Nanny in NYC

A modern day Mary Poppins

Friday, March 10, 2006

The Nanny State

Just yesterday I was complaining about the Supernanny TV trend and my fears that people watching may be unable to recognize that the type of "nanny" portrayed on that kind of show are in fact parental fantasies and nothing like the reality of employing a nanny. So, you can imagine my anguish at finding this article from last week's Sunday Times in Britain about a plan put forward by the UK's "Home Office" to employ an army of "supernannies" to help curb antisocial behavior.

Apparently there is a classification system in the UK which identifies certain families as "antisocial." Not knowing a lot about British politics, I can only speculate on what would qualify a family for that status, but these "supernannies"
will arrive early each morning to ensure the household is out of bed and youngsters sent to school. Their tasks will include ensuring children are properly fed and dressed, and encouraging layabout parents to find a job.
The plan is based on a small pilot program in Dundee in which

"intensive rehabilitation" work with problem families had high success rates.

Those targeted in the scheme were taught parenting skills, cookery, budgeting and anger management. They were also coached in "roles and responsibilities within the family," a technique used by Jo Frost, the star of the Supernanny show.

Which begs the question: how long before Ms. Frost runs for parliament?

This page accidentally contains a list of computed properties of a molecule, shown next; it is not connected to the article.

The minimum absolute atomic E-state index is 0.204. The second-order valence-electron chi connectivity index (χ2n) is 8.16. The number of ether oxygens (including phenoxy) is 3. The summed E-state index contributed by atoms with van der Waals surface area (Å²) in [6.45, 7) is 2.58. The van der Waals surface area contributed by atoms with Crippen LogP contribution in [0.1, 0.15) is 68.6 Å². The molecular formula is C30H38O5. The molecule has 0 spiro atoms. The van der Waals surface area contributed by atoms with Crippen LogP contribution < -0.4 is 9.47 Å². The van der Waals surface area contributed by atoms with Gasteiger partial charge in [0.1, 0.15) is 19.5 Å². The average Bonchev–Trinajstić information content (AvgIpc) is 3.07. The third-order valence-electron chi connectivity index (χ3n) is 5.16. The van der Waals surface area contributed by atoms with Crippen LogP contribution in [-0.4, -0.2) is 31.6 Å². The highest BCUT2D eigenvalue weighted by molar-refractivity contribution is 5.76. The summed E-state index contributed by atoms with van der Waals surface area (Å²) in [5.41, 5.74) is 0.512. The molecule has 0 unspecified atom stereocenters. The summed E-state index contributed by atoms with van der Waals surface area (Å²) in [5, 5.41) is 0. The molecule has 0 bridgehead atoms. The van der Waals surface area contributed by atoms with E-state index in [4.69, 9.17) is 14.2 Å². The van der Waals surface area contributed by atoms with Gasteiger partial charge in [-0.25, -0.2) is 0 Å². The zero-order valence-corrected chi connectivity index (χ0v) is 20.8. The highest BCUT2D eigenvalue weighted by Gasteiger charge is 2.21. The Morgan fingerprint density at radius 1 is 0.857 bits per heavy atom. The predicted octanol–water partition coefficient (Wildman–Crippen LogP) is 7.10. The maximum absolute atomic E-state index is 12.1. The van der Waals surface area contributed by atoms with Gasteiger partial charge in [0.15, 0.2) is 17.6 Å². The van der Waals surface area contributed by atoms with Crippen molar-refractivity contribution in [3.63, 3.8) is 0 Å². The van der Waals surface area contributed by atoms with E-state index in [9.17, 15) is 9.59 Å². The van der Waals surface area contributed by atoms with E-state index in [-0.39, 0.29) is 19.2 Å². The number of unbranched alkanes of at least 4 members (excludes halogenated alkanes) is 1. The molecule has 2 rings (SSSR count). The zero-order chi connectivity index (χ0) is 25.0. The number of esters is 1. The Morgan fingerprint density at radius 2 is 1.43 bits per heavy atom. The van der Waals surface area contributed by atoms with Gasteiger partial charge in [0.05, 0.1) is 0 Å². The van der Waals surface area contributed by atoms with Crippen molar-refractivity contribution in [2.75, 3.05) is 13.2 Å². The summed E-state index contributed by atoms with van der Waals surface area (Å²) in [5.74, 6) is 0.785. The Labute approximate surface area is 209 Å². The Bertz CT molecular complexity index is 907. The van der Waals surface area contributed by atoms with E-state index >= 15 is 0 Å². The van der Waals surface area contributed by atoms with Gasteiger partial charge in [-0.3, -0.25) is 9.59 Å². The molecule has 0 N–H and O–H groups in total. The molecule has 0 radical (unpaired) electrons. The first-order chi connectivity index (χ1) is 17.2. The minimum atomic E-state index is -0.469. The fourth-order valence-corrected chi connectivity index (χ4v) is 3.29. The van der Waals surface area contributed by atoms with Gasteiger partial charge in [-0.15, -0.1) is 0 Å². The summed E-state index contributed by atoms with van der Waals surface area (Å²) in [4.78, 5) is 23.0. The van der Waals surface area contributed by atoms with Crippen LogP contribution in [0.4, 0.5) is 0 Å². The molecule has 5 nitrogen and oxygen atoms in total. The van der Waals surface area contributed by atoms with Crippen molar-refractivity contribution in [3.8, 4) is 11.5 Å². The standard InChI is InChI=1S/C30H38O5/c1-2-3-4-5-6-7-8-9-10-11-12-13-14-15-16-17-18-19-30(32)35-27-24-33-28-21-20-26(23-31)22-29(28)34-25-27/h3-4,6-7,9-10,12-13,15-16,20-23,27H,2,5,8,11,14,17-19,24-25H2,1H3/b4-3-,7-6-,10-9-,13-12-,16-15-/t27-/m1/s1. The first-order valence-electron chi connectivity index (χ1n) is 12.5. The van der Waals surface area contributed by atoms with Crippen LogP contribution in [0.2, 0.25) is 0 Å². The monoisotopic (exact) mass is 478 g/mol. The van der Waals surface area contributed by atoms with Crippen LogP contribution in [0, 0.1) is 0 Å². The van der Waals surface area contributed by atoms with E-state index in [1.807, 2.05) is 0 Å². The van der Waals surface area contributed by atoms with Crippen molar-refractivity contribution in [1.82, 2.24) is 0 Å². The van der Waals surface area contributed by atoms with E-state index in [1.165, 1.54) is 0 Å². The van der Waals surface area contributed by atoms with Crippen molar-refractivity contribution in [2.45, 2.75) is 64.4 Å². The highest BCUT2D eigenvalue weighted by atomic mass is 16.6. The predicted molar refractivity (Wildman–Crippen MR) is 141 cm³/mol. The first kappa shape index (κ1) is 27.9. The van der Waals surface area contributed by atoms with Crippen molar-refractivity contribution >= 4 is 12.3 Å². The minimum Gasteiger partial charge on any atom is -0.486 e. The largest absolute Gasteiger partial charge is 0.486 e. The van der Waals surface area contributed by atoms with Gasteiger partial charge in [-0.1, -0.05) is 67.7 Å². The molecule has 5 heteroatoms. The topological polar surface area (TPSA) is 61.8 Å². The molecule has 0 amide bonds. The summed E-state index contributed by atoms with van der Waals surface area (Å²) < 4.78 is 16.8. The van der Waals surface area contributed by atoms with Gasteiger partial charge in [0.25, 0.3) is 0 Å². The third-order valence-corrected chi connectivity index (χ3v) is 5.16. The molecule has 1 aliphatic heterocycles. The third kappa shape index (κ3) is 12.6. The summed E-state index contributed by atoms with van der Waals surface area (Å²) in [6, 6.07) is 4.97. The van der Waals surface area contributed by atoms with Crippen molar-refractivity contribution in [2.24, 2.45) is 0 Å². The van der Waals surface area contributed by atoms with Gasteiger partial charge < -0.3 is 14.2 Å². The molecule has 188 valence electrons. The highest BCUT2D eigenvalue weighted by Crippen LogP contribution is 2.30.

I don't believe I have to worry about the merits or problems of a plan such as this, as it would never, ever, ever happen in America. (The National Center for Policy Analysis claims the program requires a cost of $26,000 US dollars per family.) But it does completely prove my point.

The people who will make up this army of "supernannies" are in fact highly qualified social workers with advanced degrees in healthcare, nursing or child welfare services. If the families with whom they work fail to implement changes in their child rearing the consequences will be mammoth, including the removal of the children from the home. These social workers are government agents with an incredible amount of power in the lives of the families they will work with. To call them "nannies" cheapens their roles in the government, their level of education and their effect on the British family.

On the other hand, to have people such as these social workers associated with the word "nanny" is, in my opinion, harmful to those who actually are nannies. It is a challenge to affect change within a family from a inferior position, and frequently that is the role of a nanny. Even Mary Poppins, the character who is constantly invoked by the Supernanny TV shows, worked her magic on the Banks family in a passive way. She didn't come in dictating to Mr. and Mrs. Banks. She didn't coach them in their "roles and responsibilities within the family." She was subtle. Now of course, she was also fictional, but I think that too often we remember her for the fact that she improved the Banks family and forget the ways in which she worked.

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